Was born into a socially prominent Cleveland family. Her grandfather was Capt. Christopher Goulder, a Great Lakes ship captain.
She graduates in 1914 from Vassar College and is hired as a society writer/editor and women's feature writer by The Cleveland Plain Dealer. At the paper she meets Robert J. Izant, the Plain Dealer movie editor.
She leaves the Plain Dealer when Izant is sent overseas during WWI and begins working for the National Board of the YWCA in New York and Europe setting up rest centers for soldiers and war workers.
They marry in 1919 and move to Hudson in 1924. While he sees to duties as vice president of Central National Bank in Cleveland, she sees to raising their young family: sons, Robert and Jon Izant, and daughter, Mary Izant White.
With her children well into school, she begins her second writing career in the 1930s writing freelance articles for the Plain Dealer. One of the earliest was about Hudson's incorporation as a village in 1937.
In 1940 she begins the series, "Ohio Songs and Citizens."
By 1944, the Plain Dealer asks her to write human-interest stories with an Ohio background. This launches her "Ohio Scenes and Citizens." The series begins with an article about a trip to Columbus. It is a staple of the paper's Pictoral section on Sundays for 25 years in the paper's Pictoral section before concluding in 1969.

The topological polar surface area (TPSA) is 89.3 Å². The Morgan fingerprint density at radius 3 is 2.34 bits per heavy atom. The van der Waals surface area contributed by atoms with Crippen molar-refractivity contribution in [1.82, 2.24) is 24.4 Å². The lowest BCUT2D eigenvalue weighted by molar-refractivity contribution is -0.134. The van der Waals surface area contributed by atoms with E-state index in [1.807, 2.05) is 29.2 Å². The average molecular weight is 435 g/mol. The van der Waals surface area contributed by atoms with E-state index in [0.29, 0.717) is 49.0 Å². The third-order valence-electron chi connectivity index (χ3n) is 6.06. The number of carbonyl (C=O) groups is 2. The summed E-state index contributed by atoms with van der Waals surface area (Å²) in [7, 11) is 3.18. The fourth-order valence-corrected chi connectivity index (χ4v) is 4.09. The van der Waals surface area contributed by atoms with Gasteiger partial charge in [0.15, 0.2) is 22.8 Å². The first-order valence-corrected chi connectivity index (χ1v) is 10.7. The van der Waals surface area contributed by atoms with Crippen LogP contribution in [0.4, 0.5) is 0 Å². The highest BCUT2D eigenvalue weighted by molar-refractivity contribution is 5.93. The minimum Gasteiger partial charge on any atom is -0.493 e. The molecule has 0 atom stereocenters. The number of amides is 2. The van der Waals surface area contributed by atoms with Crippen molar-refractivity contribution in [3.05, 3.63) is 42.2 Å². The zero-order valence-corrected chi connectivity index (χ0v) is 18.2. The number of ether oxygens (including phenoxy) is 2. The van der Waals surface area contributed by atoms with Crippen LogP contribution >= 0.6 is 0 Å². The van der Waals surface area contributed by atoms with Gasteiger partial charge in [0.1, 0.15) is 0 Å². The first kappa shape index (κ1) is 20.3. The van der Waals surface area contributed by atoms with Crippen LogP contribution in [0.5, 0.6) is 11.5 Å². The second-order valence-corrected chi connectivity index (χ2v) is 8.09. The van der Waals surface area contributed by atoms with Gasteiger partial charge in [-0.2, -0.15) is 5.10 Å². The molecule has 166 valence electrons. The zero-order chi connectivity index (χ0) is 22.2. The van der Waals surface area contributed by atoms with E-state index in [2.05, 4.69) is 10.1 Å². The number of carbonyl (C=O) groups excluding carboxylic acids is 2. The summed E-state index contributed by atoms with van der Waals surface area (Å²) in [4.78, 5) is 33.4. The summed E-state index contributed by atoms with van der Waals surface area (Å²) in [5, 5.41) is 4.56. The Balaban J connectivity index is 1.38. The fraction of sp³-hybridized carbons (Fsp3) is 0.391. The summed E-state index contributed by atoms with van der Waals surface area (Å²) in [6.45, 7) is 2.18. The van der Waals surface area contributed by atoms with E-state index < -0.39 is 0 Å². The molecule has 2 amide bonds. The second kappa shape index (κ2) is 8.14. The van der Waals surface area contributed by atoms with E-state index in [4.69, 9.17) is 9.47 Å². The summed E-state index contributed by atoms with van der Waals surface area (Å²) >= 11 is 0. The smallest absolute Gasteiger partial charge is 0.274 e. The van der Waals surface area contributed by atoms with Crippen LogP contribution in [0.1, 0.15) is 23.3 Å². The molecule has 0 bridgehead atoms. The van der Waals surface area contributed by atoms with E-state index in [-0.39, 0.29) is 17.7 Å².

Her articles are published as two collections: "This is Ohio" in 1953 (revised in 1965) and "Ohio Scenes and Citizens," 1964.
She publishes her first book, "John D. Rockerfeller: The Cleveland Years," in 1972.
She begins work on her second (and last book), "Hudson's Heritage," in 1975. Research begins in July 1974 with a trip to New England. She is 82 years old.
'Hudson' is completed by July 1984. She dies the fall of that year.
Kent State University Press publishes 'Hudson' as a hardcover in 1985 and as a paperback in May 2001.

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